Mantegna to Matisse
The Frick Collection
Baron Henry’s immense, opulent collection of European art, statuary and furniture in the neoclassical manse that is The Frick Collection dazzles on any day; but it does so especially now, when complemented by the current exhibition of masterpieces in Mantegna to Matisse: Master Drawings from the Courtauld Gallery, on view through the end of January. The selection of 58 drawings, previously shown at and currently on loan from London’s renowned museum and art institute, includes names from such prestigious artists as da Vinci and Rembrandt, Goya and Gainsborough, Degas and van Gogh, among others.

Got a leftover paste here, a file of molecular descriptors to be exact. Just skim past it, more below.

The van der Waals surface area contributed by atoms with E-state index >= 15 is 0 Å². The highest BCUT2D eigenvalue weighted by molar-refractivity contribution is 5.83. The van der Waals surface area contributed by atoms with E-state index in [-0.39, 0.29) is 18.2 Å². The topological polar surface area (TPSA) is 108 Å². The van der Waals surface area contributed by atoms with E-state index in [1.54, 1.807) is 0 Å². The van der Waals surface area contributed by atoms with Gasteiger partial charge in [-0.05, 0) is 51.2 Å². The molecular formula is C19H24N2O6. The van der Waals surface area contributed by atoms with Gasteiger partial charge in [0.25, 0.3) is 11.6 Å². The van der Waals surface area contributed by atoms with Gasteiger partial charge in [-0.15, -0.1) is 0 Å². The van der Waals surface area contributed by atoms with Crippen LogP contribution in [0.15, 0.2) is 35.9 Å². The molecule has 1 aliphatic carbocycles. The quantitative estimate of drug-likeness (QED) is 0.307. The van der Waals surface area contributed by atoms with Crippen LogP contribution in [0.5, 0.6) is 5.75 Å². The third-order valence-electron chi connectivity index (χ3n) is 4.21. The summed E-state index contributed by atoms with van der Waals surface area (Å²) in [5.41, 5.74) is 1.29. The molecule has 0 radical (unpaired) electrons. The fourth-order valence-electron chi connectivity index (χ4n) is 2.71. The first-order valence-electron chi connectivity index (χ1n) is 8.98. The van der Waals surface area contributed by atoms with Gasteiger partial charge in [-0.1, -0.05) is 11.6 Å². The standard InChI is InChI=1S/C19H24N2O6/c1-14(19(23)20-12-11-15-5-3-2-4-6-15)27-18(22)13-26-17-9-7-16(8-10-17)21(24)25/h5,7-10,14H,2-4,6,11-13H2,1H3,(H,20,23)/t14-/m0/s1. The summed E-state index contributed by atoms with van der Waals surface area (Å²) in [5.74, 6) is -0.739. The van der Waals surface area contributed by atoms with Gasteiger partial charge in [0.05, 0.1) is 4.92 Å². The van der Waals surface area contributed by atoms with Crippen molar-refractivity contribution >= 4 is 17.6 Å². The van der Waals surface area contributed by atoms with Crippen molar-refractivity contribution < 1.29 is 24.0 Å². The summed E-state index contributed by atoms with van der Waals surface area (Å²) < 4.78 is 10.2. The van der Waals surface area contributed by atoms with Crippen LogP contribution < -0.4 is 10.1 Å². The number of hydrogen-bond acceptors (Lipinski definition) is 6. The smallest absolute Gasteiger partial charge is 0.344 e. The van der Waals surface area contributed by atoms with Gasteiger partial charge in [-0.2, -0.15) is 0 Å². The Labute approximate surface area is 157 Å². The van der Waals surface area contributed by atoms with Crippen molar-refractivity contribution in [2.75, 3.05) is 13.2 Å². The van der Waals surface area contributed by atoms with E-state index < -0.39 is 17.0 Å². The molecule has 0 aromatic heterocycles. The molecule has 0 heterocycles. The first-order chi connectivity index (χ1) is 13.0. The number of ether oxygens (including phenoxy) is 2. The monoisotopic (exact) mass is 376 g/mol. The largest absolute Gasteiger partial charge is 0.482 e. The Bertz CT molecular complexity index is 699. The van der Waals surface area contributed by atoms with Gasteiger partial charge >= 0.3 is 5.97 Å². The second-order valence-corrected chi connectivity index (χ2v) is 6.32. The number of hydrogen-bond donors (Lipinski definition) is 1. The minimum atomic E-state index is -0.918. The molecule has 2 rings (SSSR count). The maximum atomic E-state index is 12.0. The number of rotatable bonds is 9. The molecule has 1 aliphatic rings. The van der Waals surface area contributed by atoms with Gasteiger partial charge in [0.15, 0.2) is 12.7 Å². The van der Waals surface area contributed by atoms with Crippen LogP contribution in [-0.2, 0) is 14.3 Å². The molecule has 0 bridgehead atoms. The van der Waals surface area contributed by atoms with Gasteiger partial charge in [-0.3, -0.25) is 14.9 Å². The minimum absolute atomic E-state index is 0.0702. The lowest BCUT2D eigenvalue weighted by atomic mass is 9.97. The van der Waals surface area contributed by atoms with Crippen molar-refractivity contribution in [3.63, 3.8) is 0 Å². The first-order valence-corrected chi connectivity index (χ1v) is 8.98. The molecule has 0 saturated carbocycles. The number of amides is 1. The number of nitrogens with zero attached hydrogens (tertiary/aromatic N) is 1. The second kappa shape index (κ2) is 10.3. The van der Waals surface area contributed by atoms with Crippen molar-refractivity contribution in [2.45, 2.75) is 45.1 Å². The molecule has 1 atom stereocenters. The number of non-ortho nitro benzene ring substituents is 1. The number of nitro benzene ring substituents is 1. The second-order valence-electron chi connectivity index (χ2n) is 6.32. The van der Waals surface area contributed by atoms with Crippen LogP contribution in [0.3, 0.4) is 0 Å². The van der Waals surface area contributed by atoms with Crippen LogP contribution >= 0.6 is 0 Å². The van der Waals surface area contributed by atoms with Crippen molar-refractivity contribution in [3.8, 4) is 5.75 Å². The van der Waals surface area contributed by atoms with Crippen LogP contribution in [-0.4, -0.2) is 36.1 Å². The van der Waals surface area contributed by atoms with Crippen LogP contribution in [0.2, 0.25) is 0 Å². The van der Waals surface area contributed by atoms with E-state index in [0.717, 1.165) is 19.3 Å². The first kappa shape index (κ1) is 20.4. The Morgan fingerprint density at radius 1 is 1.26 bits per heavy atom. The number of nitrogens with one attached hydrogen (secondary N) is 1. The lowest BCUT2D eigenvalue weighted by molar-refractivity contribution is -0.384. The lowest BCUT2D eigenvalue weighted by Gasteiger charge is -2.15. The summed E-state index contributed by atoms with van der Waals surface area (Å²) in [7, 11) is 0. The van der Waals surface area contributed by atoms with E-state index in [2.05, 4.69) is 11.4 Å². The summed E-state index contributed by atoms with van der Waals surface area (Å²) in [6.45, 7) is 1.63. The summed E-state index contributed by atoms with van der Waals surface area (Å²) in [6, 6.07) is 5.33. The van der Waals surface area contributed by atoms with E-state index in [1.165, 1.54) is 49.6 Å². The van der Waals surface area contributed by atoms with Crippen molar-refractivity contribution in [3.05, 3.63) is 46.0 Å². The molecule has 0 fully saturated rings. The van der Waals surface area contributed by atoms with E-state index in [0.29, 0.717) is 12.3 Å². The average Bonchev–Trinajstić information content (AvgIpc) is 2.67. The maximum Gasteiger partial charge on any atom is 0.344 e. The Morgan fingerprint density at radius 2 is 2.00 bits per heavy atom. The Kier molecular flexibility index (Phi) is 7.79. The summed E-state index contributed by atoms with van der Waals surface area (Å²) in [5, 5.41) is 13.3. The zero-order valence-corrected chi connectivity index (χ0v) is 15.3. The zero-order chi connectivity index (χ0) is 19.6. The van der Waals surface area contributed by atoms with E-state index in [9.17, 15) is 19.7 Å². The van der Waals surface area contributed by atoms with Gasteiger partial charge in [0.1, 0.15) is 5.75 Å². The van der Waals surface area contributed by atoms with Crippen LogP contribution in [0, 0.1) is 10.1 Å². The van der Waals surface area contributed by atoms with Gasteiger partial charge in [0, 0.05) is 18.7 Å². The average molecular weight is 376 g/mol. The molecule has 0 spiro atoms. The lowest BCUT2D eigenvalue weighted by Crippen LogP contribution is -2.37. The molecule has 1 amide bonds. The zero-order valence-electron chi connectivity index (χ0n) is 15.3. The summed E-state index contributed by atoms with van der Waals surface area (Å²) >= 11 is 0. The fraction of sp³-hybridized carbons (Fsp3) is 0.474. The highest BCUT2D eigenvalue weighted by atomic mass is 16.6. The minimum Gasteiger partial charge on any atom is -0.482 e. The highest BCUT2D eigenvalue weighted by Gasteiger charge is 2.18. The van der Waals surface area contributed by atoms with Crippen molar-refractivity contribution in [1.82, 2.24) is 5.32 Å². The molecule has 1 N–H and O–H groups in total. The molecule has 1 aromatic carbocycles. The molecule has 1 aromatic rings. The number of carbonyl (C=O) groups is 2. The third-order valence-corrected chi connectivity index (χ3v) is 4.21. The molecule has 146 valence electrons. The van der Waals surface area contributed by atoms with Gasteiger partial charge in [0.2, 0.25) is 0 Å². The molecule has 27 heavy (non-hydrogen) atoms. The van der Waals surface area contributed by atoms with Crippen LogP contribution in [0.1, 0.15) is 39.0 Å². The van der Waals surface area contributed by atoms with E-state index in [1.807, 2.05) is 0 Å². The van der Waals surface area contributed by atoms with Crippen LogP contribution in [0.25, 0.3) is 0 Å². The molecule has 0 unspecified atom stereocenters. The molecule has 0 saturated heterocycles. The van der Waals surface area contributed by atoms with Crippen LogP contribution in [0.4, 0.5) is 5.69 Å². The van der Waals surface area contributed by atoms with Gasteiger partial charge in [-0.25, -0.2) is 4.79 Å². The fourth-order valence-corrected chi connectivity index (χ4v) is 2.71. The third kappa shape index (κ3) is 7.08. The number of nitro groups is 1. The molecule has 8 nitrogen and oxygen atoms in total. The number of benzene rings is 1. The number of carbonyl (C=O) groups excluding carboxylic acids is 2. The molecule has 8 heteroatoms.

Organised by Frick’s chief curator Colin Bailey and Courtauld Gallery’s drawings curator Stephanie Buck, the two-floor installation is chronological, allowing the visitor to move fluidly from Renaissance to Baroque to Modern periods. From C.15th Andrea Mantegna sketches and Peter Paul Rubens’ C.17th vision of his young bride Helena Fourment, to Paul Cézanne’s C.19th graphite-and-watercolour works and Henri Matisse’s C.20th Ingres figure drawings, the exhibit presents both a visual and visceral evolution of the age-old art form. And since this marks the first time that many of these principal drawings are viewable outside their London home, it’s an especially rare chance to catch a glimpse of the greats.